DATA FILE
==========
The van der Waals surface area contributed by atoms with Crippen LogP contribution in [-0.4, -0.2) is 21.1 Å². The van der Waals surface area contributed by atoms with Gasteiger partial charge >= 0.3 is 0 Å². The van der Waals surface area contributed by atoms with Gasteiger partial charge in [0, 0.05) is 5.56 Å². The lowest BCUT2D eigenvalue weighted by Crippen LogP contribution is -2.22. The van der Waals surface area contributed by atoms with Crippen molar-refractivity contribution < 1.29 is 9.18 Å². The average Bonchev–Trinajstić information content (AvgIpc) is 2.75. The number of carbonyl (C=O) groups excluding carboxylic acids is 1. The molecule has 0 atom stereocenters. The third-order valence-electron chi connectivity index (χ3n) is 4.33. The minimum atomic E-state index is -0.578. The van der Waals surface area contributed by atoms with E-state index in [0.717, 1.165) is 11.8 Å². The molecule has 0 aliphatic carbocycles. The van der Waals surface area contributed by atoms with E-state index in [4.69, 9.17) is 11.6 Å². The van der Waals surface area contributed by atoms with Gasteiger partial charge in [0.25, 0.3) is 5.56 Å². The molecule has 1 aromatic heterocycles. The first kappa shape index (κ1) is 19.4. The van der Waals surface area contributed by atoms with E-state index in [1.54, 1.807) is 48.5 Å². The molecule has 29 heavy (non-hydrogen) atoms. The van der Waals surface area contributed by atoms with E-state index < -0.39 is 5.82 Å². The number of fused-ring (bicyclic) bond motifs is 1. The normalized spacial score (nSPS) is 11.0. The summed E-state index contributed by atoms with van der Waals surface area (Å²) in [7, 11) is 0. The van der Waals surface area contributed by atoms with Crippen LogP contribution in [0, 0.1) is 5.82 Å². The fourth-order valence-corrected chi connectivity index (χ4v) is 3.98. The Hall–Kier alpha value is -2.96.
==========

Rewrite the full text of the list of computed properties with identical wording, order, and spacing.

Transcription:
The van der Waals surface area contributed by atoms with Crippen LogP contribution in [-0.4, -0.2) is 21.1 Å². The van der Waals surface area contributed by atoms with Gasteiger partial charge >= 0.3 is 0 Å². The van der Waals surface area contributed by atoms with Gasteiger partial charge in [0, 0.05) is 5.56 Å². The lowest BCUT2D eigenvalue weighted by Crippen LogP contribution is -2.22. The van der Waals surface area contributed by atoms with Crippen molar-refractivity contribution < 1.29 is 9.18 Å². The average Bonchev–Trinajstić information content (AvgIpc) is 2.75. The number of carbonyl (C=O) groups excluding carboxylic acids is 1. The molecule has 0 atom stereocenters. The third-order valence-electron chi connectivity index (χ3n) is 4.33. The minimum atomic E-state index is -0.578. The van der Waals surface area contributed by atoms with E-state index in [0.717, 1.165) is 11.8 Å². The molecule has 0 aliphatic carbocycles. The van der Waals surface area contributed by atoms with E-state index in [4.69, 9.17) is 11.6 Å². The van der Waals surface area contributed by atoms with Gasteiger partial charge in [0.25, 0.3) is 5.56 Å². The molecule has 1 aromatic heterocycles. The first kappa shape index (κ1) is 19.4. The van der Waals surface area contributed by atoms with E-state index in [1.54, 1.807) is 48.5 Å². The molecule has 29 heavy (non-hydrogen) atoms. The van der Waals surface area contributed by atoms with E-state index < -0.39 is 5.82 Å². The number of fused-ring (bicyclic) bond motifs is 1. The normalized spacial score (nSPS) is 11.0. The summed E-state index contributed by atoms with van der Waals surface area (Å²) in [7, 11) is 0. The van der Waals surface area contributed by atoms with Crippen LogP contribution in [0, 0.1) is 5.82 Å². The fourth-order valence-corrected chi connectivity index (χ4v) is 3.98. The Hall–Kier alpha value is -2.96.